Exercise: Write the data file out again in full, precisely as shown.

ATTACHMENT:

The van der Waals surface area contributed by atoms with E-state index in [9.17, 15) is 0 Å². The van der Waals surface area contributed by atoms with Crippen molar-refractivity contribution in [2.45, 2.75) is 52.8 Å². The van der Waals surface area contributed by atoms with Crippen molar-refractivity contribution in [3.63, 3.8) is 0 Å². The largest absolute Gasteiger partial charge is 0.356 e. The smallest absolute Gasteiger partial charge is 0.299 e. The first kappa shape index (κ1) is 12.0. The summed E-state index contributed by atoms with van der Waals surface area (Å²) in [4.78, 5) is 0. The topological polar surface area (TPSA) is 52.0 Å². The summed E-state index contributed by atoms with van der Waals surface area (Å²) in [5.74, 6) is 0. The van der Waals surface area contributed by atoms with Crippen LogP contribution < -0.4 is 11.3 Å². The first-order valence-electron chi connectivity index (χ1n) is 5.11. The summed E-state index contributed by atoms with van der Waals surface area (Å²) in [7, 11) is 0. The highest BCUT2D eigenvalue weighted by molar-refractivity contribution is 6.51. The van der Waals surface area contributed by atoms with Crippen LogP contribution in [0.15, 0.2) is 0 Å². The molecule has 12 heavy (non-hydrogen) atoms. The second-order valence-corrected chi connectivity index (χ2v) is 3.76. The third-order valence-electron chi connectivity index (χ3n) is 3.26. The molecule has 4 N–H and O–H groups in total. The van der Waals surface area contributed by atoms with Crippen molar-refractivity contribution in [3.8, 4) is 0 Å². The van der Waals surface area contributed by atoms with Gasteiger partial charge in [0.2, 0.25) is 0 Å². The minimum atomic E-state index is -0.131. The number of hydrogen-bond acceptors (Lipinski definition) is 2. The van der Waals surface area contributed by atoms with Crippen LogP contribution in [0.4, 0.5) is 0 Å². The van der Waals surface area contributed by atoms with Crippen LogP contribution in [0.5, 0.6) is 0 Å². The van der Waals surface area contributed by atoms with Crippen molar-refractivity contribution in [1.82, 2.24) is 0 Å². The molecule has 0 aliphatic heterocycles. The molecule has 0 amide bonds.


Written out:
The van der Waals surface area contributed by atoms with E-state index in [9.17, 15) is 0 Å². The van der Waals surface area contributed by atoms with Crippen molar-refractivity contribution in [2.45, 2.75) is 52.8 Å². The van der Waals surface area contributed by atoms with Crippen molar-refractivity contribution in [3.63, 3.8) is 0 Å². The largest absolute Gasteiger partial charge is 0.356 e. The smallest absolute Gasteiger partial charge is 0.299 e. The first kappa shape index (κ1) is 12.0. The summed E-state index contributed by atoms with van der Waals surface area (Å²) in [4.78, 5) is 0. The topological polar surface area (TPSA) is 52.0 Å². The summed E-state index contributed by atoms with van der Waals surface area (Å²) in [5.74, 6) is 0. The van der Waals surface area contributed by atoms with Crippen LogP contribution < -0.4 is 11.3 Å². The first-order valence-electron chi connectivity index (χ1n) is 5.11. The summed E-state index contributed by atoms with van der Waals surface area (Å²) in [7, 11) is 0. The highest BCUT2D eigenvalue weighted by molar-refractivity contribution is 6.51. The van der Waals surface area contributed by atoms with Crippen LogP contribution in [0.15, 0.2) is 0 Å². The molecule has 12 heavy (non-hydrogen) atoms. The second-order valence-corrected chi connectivity index (χ2v) is 3.76. The third-order valence-electron chi connectivity index (χ3n) is 3.26. The molecule has 4 N–H and O–H groups in total. The van der Waals surface area contributed by atoms with Crippen molar-refractivity contribution in [3.8, 4) is 0 Å². The van der Waals surface area contributed by atoms with Gasteiger partial charge in [0.2, 0.25) is 0 Å². The minimum atomic E-state index is -0.131. The number of hydrogen-bond acceptors (Lipinski definition) is 2. The van der Waals surface area contributed by atoms with Crippen LogP contribution in [0.4, 0.5) is 0 Å². The van der Waals surface area contributed by atoms with Crippen LogP contribution in [0.5, 0.6) is 0 Å². The van der Waals surface area contributed by atoms with Crippen molar-refractivity contribution in [1.82, 2.24) is 0 Å². The molecule has 0 aliphatic heterocycles. The molecule has 0 amide bonds.